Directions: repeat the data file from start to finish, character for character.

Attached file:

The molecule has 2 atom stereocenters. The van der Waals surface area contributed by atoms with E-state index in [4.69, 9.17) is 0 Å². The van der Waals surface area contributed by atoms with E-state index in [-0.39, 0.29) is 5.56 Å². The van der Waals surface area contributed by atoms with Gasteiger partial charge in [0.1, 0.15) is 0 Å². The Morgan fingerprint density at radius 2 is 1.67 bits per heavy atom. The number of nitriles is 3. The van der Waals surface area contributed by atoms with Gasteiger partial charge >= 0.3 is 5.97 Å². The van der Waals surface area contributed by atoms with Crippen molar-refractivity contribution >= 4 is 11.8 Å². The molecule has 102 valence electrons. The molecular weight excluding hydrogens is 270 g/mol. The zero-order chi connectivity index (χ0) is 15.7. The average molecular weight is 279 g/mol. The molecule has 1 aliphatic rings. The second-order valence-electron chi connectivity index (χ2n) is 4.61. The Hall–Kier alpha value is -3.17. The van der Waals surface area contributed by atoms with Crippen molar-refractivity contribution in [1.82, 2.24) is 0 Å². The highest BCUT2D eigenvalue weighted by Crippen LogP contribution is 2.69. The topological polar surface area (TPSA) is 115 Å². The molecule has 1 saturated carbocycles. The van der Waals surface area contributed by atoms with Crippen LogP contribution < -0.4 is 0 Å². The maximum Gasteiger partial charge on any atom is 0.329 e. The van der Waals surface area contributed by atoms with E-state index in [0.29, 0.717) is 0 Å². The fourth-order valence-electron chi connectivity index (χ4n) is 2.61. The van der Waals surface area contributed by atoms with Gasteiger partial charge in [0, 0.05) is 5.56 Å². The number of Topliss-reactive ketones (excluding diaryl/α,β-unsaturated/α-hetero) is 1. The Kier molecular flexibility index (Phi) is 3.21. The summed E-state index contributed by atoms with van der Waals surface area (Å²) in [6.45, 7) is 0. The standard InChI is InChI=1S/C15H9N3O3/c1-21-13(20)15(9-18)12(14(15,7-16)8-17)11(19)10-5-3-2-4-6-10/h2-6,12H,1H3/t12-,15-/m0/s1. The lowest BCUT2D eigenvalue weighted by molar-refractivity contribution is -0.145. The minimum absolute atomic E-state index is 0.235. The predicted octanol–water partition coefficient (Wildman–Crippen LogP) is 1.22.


The molecule has 2 atom stereocenters. The van der Waals surface area contributed by atoms with E-state index in [4.69, 9.17) is 0 Å². The van der Waals surface area contributed by atoms with E-state index in [-0.39, 0.29) is 5.56 Å². The van der Waals surface area contributed by atoms with Gasteiger partial charge in [0.1, 0.15) is 0 Å². The Morgan fingerprint density at radius 2 is 1.67 bits per heavy atom. The number of nitriles is 3. The van der Waals surface area contributed by atoms with Gasteiger partial charge >= 0.3 is 5.97 Å². The van der Waals surface area contributed by atoms with Crippen molar-refractivity contribution >= 4 is 11.8 Å². The molecule has 102 valence electrons. The molecular weight excluding hydrogens is 270 g/mol. The zero-order chi connectivity index (χ0) is 15.7. The average molecular weight is 279 g/mol. The molecule has 1 aliphatic rings. The second-order valence-electron chi connectivity index (χ2n) is 4.61. The Hall–Kier alpha value is -3.17. The van der Waals surface area contributed by atoms with Crippen molar-refractivity contribution in [1.82, 2.24) is 0 Å². The highest BCUT2D eigenvalue weighted by Crippen LogP contribution is 2.69. The topological polar surface area (TPSA) is 115 Å². The molecule has 1 saturated carbocycles. The van der Waals surface area contributed by atoms with Crippen LogP contribution < -0.4 is 0 Å². The maximum Gasteiger partial charge on any atom is 0.329 e. The van der Waals surface area contributed by atoms with E-state index in [0.29, 0.717) is 0 Å². The fourth-order valence-electron chi connectivity index (χ4n) is 2.61. The van der Waals surface area contributed by atoms with Gasteiger partial charge in [0, 0.05) is 5.56 Å². The number of Topliss-reactive ketones (excluding diaryl/α,β-unsaturated/α-hetero) is 1. The Kier molecular flexibility index (Phi) is 3.21. The summed E-state index contributed by atoms with van der Waals surface area (Å²) in [6.45, 7) is 0. The standard InChI is InChI=1S/C15H9N3O3/c1-21-13(20)15(9-18)12(14(15,7-16)8-17)11(19)10-5-3-2-4-6-10/h2-6,12H,1H3/t12-,15-/m0/s1. The lowest BCUT2D eigenvalue weighted by molar-refractivity contribution is -0.145. The minimum absolute atomic E-state index is 0.235. The predicted octanol–water partition coefficient (Wildman–Crippen LogP) is 1.22.